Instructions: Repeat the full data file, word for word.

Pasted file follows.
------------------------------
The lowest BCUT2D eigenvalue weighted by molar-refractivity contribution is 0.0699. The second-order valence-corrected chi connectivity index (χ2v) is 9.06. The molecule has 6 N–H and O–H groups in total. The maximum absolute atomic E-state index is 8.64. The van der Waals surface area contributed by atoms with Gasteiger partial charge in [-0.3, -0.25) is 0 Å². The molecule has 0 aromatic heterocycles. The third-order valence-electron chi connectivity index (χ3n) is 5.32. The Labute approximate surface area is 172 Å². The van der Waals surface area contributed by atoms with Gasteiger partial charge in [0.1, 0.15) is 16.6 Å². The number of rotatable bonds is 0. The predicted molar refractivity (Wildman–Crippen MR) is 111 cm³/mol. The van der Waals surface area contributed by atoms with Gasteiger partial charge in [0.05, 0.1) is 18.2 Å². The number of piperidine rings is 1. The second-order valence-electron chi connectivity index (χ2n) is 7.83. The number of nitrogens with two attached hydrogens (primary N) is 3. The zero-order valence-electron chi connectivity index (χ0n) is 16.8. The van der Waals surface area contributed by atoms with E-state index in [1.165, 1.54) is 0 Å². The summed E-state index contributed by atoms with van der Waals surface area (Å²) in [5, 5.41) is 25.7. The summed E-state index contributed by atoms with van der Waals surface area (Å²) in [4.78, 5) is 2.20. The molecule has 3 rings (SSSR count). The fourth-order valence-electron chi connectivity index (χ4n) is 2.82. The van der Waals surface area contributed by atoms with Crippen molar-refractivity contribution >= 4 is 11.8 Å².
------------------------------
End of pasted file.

The lowest BCUT2D eigenvalue weighted by molar-refractivity contribution is 0.0699. The second-order valence-corrected chi connectivity index (χ2v) is 9.06. The molecule has 6 N–H and O–H groups in total. The maximum absolute atomic E-state index is 8.64. The van der Waals surface area contributed by atoms with Gasteiger partial charge in [-0.3, -0.25) is 0 Å². The molecule has 0 aromatic heterocycles. The third-order valence-electron chi connectivity index (χ3n) is 5.32. The Labute approximate surface area is 172 Å². The van der Waals surface area contributed by atoms with Gasteiger partial charge in [0.1, 0.15) is 16.6 Å². The number of rotatable bonds is 0. The predicted molar refractivity (Wildman–Crippen MR) is 111 cm³/mol. The van der Waals surface area contributed by atoms with Gasteiger partial charge in [0.05, 0.1) is 18.2 Å². The number of piperidine rings is 1. The second-order valence-electron chi connectivity index (χ2n) is 7.83. The number of nitrogens with two attached hydrogens (primary N) is 3. The zero-order valence-electron chi connectivity index (χ0n) is 16.8. The van der Waals surface area contributed by atoms with E-state index in [1.165, 1.54) is 0 Å². The summed E-state index contributed by atoms with van der Waals surface area (Å²) in [5, 5.41) is 25.7. The summed E-state index contributed by atoms with van der Waals surface area (Å²) in [4.78, 5) is 2.20. The molecule has 3 rings (SSSR count). The fourth-order valence-electron chi connectivity index (χ4n) is 2.82. The van der Waals surface area contributed by atoms with Crippen molar-refractivity contribution >= 4 is 11.8 Å².